ERBIL (Kurdistan 24) – A human rights watchdog said on Thursday that the United States government has deported at least 30 of a planned 1,400 Iraqis back to Iraq without valid identity documents, putting them at serious risk.
US Immigration and Customs Enforcement (ICE) "should halt all deportations of Iraqis until it can ensure that they won’t face detention and ill-treatment, and Iraq should ensure that all Iraqi deportees are given proper Iraqi identity documents before they return," said Lama Fakih, deputy Middle East and Northern Africa director at Human Rights Watch (HRW).
People without identification documents or travel papers, read a report posted on the HRW website, are likely to be seen with heightened suspicion and be detained if they are stopped at a checkpoint. "That puts them at risk of detention and torture, something pervasive in Iraq’s detention facilities."
HRW has documented instances of Iraqi security forces at checkpoints "detaining people on suspicion that they are affiliated with the Islamic State, sometimes merely because they are missing documentation. These detentions can last as long as a year without charge, trial, access to counsel, or communication with family members, in squalid conditions with interrogators often using torture as an interrogation method."
These abuses, points out are, are included in the US’ own annual 2017 human rights report on Iraq.
"If people want to return, Iraqi authorities should issue them full civil documentation to ensure their ability to return to and live in the country safely."
It has been Iraq's longstanding policy to oppose forced deportations of Iraqis, though consular staff in the US have been quietly facilitating the return of some who have refused to sign paperwork agreeing to return. They have done so by issuing deportees one-way travel documents valid only for the plane trip to Iraq, but which are invalidated upon arrival and are not recognized as identification by the Iraqi government.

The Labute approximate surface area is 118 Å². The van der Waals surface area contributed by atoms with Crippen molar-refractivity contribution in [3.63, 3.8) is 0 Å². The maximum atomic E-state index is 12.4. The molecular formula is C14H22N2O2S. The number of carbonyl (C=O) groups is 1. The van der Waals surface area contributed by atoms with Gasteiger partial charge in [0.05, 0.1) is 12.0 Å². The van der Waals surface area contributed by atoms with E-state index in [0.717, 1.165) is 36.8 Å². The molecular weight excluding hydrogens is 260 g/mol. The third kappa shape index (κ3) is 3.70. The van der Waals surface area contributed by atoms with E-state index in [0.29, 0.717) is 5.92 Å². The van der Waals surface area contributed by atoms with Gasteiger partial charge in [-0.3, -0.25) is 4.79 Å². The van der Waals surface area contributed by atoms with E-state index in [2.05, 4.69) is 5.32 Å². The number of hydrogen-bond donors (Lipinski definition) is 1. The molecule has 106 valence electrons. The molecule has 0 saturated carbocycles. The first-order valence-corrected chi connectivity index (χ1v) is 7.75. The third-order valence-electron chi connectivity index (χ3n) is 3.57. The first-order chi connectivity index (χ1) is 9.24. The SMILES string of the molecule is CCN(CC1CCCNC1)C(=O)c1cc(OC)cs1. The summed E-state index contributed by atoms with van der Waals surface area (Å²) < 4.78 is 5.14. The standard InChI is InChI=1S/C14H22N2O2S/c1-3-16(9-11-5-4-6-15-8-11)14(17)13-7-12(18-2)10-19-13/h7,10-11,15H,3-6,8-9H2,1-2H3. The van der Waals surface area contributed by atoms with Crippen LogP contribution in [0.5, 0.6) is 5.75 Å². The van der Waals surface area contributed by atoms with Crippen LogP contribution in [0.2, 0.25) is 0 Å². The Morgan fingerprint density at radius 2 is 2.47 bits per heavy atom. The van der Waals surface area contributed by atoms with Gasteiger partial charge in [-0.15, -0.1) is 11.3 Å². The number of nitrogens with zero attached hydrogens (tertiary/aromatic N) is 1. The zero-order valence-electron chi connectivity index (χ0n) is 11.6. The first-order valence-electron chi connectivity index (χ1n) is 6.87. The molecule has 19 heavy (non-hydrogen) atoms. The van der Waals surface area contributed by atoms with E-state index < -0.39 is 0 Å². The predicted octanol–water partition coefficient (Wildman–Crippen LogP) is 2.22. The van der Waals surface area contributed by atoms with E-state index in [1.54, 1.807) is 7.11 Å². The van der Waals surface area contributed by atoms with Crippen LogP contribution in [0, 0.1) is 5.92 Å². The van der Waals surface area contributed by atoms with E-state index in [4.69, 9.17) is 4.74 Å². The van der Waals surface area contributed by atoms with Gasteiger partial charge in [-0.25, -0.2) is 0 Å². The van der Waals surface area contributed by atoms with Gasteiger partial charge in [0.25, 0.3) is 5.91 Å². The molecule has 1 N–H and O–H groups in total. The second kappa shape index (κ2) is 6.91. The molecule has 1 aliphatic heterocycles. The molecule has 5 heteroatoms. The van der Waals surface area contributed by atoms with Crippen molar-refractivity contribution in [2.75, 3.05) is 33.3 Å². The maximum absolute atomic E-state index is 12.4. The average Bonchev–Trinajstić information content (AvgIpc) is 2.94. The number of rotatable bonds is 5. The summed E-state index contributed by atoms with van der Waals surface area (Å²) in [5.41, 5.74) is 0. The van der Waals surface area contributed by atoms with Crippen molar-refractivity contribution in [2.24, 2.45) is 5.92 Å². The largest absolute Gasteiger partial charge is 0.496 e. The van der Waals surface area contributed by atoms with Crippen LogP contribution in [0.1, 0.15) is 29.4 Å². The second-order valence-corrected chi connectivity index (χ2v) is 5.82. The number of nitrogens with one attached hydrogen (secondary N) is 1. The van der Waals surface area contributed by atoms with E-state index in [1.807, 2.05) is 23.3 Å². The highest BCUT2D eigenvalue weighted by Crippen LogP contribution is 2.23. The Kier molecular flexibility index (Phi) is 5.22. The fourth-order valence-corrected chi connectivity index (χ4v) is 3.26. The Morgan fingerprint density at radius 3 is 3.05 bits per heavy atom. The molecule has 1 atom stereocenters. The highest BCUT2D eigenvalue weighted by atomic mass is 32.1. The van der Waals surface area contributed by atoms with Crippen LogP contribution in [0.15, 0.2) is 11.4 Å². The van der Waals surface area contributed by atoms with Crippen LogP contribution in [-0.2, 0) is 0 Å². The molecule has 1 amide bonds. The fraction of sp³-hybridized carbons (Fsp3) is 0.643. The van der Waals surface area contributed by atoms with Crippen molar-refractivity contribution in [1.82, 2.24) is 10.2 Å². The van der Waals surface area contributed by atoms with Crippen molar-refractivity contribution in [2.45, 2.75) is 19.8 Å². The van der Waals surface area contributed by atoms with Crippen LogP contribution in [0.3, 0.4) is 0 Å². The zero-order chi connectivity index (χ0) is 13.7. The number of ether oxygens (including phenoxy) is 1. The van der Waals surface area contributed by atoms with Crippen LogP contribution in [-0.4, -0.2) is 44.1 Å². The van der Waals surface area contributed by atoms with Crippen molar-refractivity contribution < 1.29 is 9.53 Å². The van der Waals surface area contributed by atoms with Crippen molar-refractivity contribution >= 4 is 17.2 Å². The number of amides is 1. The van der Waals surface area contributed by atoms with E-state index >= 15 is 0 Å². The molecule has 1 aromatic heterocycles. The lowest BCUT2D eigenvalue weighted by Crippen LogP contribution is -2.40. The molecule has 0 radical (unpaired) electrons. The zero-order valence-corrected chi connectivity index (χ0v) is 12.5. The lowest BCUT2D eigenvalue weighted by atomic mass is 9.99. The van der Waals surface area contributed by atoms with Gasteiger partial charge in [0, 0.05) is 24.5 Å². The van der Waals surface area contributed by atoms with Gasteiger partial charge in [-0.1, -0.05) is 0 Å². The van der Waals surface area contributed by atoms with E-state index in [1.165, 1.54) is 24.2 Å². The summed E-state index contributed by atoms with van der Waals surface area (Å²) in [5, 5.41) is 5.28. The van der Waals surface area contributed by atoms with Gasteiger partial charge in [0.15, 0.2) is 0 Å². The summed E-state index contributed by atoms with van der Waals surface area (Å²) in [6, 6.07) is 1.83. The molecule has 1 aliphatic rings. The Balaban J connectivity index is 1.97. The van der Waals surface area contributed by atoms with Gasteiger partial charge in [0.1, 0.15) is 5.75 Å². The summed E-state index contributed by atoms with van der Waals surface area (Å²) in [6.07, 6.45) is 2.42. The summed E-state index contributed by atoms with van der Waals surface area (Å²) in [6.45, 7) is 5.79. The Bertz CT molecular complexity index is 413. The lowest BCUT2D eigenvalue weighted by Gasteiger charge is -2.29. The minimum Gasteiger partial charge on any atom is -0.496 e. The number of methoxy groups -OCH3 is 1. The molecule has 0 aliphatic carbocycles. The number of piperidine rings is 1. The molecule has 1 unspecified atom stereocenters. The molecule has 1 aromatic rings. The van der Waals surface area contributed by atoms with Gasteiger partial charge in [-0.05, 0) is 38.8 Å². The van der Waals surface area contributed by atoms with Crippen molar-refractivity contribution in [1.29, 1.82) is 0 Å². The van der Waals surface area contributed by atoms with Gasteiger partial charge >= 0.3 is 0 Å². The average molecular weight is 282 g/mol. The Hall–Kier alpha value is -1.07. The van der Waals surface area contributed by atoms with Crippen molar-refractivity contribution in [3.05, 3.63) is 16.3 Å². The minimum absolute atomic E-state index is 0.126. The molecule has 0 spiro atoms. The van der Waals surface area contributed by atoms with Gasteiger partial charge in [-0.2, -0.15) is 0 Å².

According to what officials from the Iraqi Ministry of Foreign Affairs have said to those working on a class action suit in the US, Iraqi officials have done so because of pressure from the US State Department.
Shortly after US President Donald Trump’s "travel ban" was announced in January 2017 – which barred citizens of seven Muslim-majority countries, including Iraq, from entering the US – Iraq agreed to accept a small charter plane of deportees. The White House subsequently removed Iraq from the list.
Following Iraq’s agreement to accept deportees, ICE arrested and detained more than 300 Iraqis, some of whom had been convicted of crimes in the past, but others only had issues with their visa status.
They were ordered deported, although many of them have lived legally in the US for decades, have no family remaining in Iraq, or had come to the US at a young age and do not know Arabic or other languages spoken in Iraq.
A large number had been granted asylum in the United States because they had been able to prove to an immigration court that they faced a credible fear of persecution, should they return to Iraq.
One man who HRW spoke to, aged 26, said that before boarding his flight from Bahrain to Baghdad, the two ICE officers who had escorted him from the US demanded that he sign a document they would not let him read. "If you don’t sign the paperwork, we’re going to email the Iraqi government... In prison, they’re going to see a guy with tattoos like this and they’re going to rape you.”
After a federal judge determined there is evidence to suggest Immigration and Customs Enforcement (ICE) agents have been threatening Iraqi detainees at a Michigan jail and pressuring them to agree to deportations in August, Kurdistan 24 learned that the whereabouts of an Iraqi man sent to Baghdad remained unknown, weeks later.